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From Melting Minds to United Hearts: How Global Warming Wreaks Havoc on the Body and Mind, and Solid


  • Climate events directly impact our physical health and mental well-being.

  • The direct and indirect effects of climate change significantly impact individuals and our global community.

  • We can build climate resilience for the benefit of individuals, communities, and global society.

The idea of summer evokes nostalgic feelings of outdoor fun and family vacations. But the reality of summer has changed, with temperatures rising higher each year, flooding and wildfires threatening communities and agriculture, and pollution and smoke tainting the quality of our air.

The effects of climate change are not trivial. As our planet warms, we are increasingly exposed to heatwaves that have a catastrophic impact on our bodies and our minds. Intense heat increases the likelihood of heat stress, heat stroke, and cardiovascular events—risks that are elevated for those who are most vulnerable, including younger and older populations, people with chronic diseases, those who are overweight, and unhoused and low-income individuals. Higher temperature also correlate to increased incidents of respiratory problems, because heat both increases metabolic demands and concentrates air pollutants, causing a degradation in air quality (EPA, 2022). When temperatures exceed 100 degrees and/or the weather is chronically hot and humid, every body is challenged beyond physiological adaptive capacity, and everyone’s risks increase (Kenny, et al., 2009).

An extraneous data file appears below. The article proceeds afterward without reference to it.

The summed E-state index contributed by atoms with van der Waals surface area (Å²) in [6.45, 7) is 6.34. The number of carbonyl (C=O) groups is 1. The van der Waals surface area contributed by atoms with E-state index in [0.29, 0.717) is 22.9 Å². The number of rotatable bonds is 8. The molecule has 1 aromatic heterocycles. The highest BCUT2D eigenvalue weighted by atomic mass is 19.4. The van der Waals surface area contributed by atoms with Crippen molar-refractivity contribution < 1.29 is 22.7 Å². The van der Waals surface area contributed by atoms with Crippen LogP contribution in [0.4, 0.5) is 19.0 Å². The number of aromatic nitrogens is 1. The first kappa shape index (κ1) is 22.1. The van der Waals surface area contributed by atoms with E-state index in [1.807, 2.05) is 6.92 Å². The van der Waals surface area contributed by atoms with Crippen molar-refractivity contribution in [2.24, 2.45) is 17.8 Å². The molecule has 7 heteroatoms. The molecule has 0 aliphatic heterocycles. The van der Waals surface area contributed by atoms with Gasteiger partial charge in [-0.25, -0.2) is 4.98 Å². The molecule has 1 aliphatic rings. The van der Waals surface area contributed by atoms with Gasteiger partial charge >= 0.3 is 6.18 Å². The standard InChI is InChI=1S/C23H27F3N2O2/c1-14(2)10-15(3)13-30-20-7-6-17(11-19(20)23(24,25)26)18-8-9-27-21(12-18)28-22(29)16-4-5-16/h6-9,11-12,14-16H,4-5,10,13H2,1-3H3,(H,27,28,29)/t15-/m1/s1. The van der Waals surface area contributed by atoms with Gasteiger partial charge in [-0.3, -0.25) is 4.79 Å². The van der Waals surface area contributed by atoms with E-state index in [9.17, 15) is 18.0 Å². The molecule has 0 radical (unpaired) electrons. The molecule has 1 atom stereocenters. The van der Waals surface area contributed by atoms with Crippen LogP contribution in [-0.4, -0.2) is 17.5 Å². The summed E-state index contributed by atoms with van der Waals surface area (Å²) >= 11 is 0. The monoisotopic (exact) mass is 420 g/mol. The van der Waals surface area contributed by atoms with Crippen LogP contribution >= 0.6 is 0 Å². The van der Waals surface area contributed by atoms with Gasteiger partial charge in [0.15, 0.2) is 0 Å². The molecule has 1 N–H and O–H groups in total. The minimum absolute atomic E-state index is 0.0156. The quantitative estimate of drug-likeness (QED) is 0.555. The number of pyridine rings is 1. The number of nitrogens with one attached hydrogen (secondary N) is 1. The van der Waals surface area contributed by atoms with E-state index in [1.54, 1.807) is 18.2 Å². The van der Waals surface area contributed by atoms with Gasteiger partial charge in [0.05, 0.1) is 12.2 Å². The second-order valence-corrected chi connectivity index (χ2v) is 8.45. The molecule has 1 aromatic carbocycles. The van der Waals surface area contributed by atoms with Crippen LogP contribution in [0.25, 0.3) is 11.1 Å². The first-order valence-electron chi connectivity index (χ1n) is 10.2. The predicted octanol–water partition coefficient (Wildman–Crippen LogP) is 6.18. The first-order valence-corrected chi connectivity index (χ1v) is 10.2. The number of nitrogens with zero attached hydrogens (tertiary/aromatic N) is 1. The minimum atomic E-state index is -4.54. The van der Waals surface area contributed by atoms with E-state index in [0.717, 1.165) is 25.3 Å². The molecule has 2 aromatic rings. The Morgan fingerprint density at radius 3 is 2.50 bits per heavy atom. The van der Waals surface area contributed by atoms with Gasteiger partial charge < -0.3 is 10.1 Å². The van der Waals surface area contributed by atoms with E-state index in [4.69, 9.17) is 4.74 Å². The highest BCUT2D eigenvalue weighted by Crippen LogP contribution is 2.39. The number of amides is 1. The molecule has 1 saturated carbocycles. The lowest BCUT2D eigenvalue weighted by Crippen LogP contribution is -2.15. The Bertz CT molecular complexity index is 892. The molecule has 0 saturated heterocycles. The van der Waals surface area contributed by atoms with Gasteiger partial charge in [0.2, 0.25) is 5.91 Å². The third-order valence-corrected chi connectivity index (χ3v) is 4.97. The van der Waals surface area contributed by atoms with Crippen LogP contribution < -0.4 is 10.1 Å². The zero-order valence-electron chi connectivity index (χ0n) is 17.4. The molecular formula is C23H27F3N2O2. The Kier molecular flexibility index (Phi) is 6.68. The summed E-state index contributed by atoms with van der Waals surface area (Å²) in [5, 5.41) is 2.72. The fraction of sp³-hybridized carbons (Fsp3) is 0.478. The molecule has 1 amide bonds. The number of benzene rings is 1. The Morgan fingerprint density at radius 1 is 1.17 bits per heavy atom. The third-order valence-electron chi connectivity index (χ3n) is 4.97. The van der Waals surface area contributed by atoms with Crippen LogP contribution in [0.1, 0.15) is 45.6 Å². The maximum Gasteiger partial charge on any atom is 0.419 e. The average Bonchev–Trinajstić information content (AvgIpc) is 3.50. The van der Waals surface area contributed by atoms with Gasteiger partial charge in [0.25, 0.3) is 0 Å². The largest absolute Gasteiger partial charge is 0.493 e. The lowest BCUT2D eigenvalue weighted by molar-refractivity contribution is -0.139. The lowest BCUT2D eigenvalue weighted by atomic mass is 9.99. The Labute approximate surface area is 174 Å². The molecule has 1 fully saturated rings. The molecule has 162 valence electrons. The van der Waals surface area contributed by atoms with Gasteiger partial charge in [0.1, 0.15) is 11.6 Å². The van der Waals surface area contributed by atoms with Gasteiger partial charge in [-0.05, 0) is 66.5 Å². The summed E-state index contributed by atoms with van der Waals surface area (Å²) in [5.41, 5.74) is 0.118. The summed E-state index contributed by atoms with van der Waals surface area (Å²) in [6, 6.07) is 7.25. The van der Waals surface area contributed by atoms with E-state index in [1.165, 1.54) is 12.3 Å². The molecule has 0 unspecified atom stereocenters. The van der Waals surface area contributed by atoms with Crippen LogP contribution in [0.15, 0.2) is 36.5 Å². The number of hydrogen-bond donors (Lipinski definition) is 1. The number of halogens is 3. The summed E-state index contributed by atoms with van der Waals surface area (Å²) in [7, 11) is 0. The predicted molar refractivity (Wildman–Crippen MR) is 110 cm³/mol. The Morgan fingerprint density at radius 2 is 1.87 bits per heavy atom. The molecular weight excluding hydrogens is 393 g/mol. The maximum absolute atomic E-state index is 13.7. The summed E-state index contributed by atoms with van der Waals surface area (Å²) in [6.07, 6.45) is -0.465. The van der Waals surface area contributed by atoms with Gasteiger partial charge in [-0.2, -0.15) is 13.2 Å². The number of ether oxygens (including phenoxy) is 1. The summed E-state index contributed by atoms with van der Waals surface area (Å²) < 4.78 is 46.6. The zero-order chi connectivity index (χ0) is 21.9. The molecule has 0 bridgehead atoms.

Extreme heat also directly impacts our mental health and well-being. Research links high-temperature exposure to increased irritability, aggressiveness, domestic violence, anxiety, poor sleep quality, depressive symptoms and suicidality, problems with memory, attention and reaction time, and lost productivity (Park, Goodman, Hurwitz & Smith, J., 2020; Heilmann, Khan & Tang, 2021). A recent study (Wahid, Raza, Mahmud & Kohrt, 2023) reveals that even a one degree increase in ambient temperature above the norm contributes to a greater likelihood of experiencing depression and anxiety. Further, as heat makes us irritable, angry and sad, it also negatively impacts our decision-making so we become more likely to react impulsively, with poor judgment.

There are indirect negative effects of global warming as well. As climate change intensifies, so does the frequency and ferociousness of extreme weather events. Environmental disasters such as heatwaves, floods, hurricanes, wildfires, and droughts can result in displacement, job loss, financial distress, injury, illness, and death. Traumatic climate experiences give rise to PTSD, grief, fear, anxiety, guilt, isolation, and despondency. These effects can be amplified by the secondary impacts of species extinction and deterioration of resources and ecosystems, which may result in psychological crises prompted by eco-anxiety, uncertainty about the future, and a sense of powerlessness, hopelessness, and despair.

The direct and indirect consequences of global warming are not experienced equally. Resources, wealth, and power are concentrated such that the wealthy elite make inordinate contributions to climate change through carbon-hungry activities, while the poorest, most marginalized people face disproportionate challenges related to extreme climate events and their consequential impact on health, displacement, and resource security (IPCC, 2023).